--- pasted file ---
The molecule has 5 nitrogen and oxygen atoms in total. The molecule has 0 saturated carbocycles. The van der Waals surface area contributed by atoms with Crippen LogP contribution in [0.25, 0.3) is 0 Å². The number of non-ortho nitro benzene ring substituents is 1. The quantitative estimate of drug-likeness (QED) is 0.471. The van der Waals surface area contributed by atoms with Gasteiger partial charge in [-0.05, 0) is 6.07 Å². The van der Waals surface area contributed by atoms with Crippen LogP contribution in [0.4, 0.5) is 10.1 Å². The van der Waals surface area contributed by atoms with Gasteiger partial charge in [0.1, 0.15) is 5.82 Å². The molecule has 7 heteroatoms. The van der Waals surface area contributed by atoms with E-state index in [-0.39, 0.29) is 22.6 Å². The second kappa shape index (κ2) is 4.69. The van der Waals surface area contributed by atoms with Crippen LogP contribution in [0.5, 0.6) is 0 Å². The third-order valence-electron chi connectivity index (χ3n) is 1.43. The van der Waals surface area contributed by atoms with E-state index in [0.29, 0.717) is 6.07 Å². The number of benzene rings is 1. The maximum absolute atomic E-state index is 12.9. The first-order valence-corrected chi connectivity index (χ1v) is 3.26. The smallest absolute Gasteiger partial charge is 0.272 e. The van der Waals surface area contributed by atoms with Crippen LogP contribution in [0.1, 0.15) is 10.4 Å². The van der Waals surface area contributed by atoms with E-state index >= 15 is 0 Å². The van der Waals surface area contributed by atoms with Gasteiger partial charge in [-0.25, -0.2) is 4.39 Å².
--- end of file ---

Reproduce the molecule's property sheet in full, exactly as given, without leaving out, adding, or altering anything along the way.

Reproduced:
The molecule has 5 nitrogen and oxygen atoms in total. The molecule has 0 saturated carbocycles. The van der Waals surface area contributed by atoms with Crippen LogP contribution in [0.25, 0.3) is 0 Å². The number of non-ortho nitro benzene ring substituents is 1. The quantitative estimate of drug-likeness (QED) is 0.471. The van der Waals surface area contributed by atoms with Gasteiger partial charge in [-0.05, 0) is 6.07 Å². The van der Waals surface area contributed by atoms with Crippen LogP contribution in [0.4, 0.5) is 10.1 Å². The van der Waals surface area contributed by atoms with Gasteiger partial charge in [0.1, 0.15) is 5.82 Å². The molecule has 7 heteroatoms. The van der Waals surface area contributed by atoms with E-state index in [-0.39, 0.29) is 22.6 Å². The second kappa shape index (κ2) is 4.69. The van der Waals surface area contributed by atoms with Crippen LogP contribution in [0.5, 0.6) is 0 Å². The third-order valence-electron chi connectivity index (χ3n) is 1.43. The van der Waals surface area contributed by atoms with E-state index in [0.29, 0.717) is 6.07 Å². The number of benzene rings is 1. The maximum absolute atomic E-state index is 12.9. The first-order valence-corrected chi connectivity index (χ1v) is 3.26. The smallest absolute Gasteiger partial charge is 0.272 e. The van der Waals surface area contributed by atoms with Crippen LogP contribution in [0.1, 0.15) is 10.4 Å². The van der Waals surface area contributed by atoms with E-state index >= 15 is 0 Å². The van der Waals surface area contributed by atoms with Gasteiger partial charge in [-0.25, -0.2) is 4.39 Å².